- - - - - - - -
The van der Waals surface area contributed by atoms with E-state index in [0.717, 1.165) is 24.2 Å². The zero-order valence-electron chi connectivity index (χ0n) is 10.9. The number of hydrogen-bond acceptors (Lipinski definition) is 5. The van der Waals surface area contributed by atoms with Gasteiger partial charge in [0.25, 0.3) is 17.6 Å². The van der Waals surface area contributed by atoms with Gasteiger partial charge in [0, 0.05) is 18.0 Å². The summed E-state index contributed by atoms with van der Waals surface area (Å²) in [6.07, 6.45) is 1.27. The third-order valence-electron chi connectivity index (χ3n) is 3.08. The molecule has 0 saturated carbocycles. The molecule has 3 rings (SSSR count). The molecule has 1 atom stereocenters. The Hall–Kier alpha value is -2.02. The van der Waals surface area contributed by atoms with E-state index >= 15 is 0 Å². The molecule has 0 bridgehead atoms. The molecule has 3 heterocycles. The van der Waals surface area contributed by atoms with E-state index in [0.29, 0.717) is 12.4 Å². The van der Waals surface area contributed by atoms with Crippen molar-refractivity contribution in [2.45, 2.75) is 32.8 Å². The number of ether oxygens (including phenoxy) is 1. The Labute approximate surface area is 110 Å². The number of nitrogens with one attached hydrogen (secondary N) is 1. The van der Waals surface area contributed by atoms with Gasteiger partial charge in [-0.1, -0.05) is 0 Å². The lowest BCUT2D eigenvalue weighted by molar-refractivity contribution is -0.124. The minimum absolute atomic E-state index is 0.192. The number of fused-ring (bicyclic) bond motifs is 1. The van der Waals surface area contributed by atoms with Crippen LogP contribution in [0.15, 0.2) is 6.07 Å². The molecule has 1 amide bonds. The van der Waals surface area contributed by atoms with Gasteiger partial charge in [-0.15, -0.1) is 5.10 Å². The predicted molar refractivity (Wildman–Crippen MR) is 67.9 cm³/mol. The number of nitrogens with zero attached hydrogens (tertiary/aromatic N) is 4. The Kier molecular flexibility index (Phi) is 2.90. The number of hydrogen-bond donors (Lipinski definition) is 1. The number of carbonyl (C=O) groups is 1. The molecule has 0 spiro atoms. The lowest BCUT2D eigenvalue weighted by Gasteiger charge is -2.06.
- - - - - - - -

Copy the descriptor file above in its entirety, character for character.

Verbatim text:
The van der Waals surface area contributed by atoms with E-state index in [0.717, 1.165) is 24.2 Å². The zero-order valence-electron chi connectivity index (χ0n) is 10.9. The number of hydrogen-bond acceptors (Lipinski definition) is 5. The van der Waals surface area contributed by atoms with Gasteiger partial charge in [0.25, 0.3) is 17.6 Å². The van der Waals surface area contributed by atoms with Gasteiger partial charge in [0, 0.05) is 18.0 Å². The summed E-state index contributed by atoms with van der Waals surface area (Å²) in [6.07, 6.45) is 1.27. The third-order valence-electron chi connectivity index (χ3n) is 3.08. The molecule has 0 saturated carbocycles. The molecule has 3 rings (SSSR count). The molecule has 1 atom stereocenters. The Hall–Kier alpha value is -2.02. The van der Waals surface area contributed by atoms with E-state index >= 15 is 0 Å². The molecule has 0 bridgehead atoms. The molecule has 3 heterocycles. The van der Waals surface area contributed by atoms with E-state index in [0.29, 0.717) is 12.4 Å². The van der Waals surface area contributed by atoms with Crippen molar-refractivity contribution in [2.45, 2.75) is 32.8 Å². The number of ether oxygens (including phenoxy) is 1. The Labute approximate surface area is 110 Å². The number of nitrogens with one attached hydrogen (secondary N) is 1. The van der Waals surface area contributed by atoms with Gasteiger partial charge in [-0.1, -0.05) is 0 Å². The lowest BCUT2D eigenvalue weighted by molar-refractivity contribution is -0.124. The minimum absolute atomic E-state index is 0.192. The number of fused-ring (bicyclic) bond motifs is 1. The van der Waals surface area contributed by atoms with Crippen LogP contribution in [0.15, 0.2) is 6.07 Å². The molecule has 1 amide bonds. The van der Waals surface area contributed by atoms with Gasteiger partial charge in [-0.15, -0.1) is 5.10 Å². The predicted molar refractivity (Wildman–Crippen MR) is 67.9 cm³/mol. The number of nitrogens with zero attached hydrogens (tertiary/aromatic N) is 4. The Kier molecular flexibility index (Phi) is 2.90. The number of hydrogen-bond donors (Lipinski definition) is 1. The number of carbonyl (C=O) groups is 1. The molecule has 0 spiro atoms. The lowest BCUT2D eigenvalue weighted by Gasteiger charge is -2.06.